Will the recent EU directive* intended to crack down on late payers make a difference to businesses? Arguably, we’ve been here before. The EU’s original late payments directive was adopted in 2000, and the latest update expects all member states to comply by 2013.
But it’s had little effect in the business world. The same is true of the UK Late Payment of Commercial Debts Interest Act 1998, which certainly hasn’t stopped companies pushing their contractual terms with suppliers.
In September, the US Federal Reserve reported that companies are sitting on $1.84 trillion in cash and other liquid assets, tying up the economy. And while choosing to hold payment seems like a common-sense answer in the face of adversity, some AP departments are finding that holding onto every invoice is not always the best financial decision.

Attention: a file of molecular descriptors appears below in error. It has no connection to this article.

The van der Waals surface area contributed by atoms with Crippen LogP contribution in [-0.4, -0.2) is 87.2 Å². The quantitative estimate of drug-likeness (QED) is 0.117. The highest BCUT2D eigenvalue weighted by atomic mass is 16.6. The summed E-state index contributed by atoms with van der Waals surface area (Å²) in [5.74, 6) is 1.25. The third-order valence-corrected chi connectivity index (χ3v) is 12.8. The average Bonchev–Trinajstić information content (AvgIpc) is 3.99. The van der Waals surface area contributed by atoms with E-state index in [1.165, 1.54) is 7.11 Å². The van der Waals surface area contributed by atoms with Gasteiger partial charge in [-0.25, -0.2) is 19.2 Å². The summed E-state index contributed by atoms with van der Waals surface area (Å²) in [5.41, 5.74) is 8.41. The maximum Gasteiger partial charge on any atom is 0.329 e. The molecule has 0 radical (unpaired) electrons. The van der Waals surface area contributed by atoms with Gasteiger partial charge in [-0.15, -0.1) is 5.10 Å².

For example, with proper financial analysis, companies could save much more money by introducing dynamic discounting. This means the buyer pays early, in return for a discount from the supplier: and the earlier the payment the greater the discount.
This means instead of paying at 30 days, the buyer agrees a 2% discount in return for paying within 10 days. Compared with current rates of interest, that's a fantastic return. But actually managing this efficiently requires a leap of faith, and the right systems in place to monitor the AP cycle. Perhaps it’s this return that will drive the uptake of invoice automation and accounts payable suites?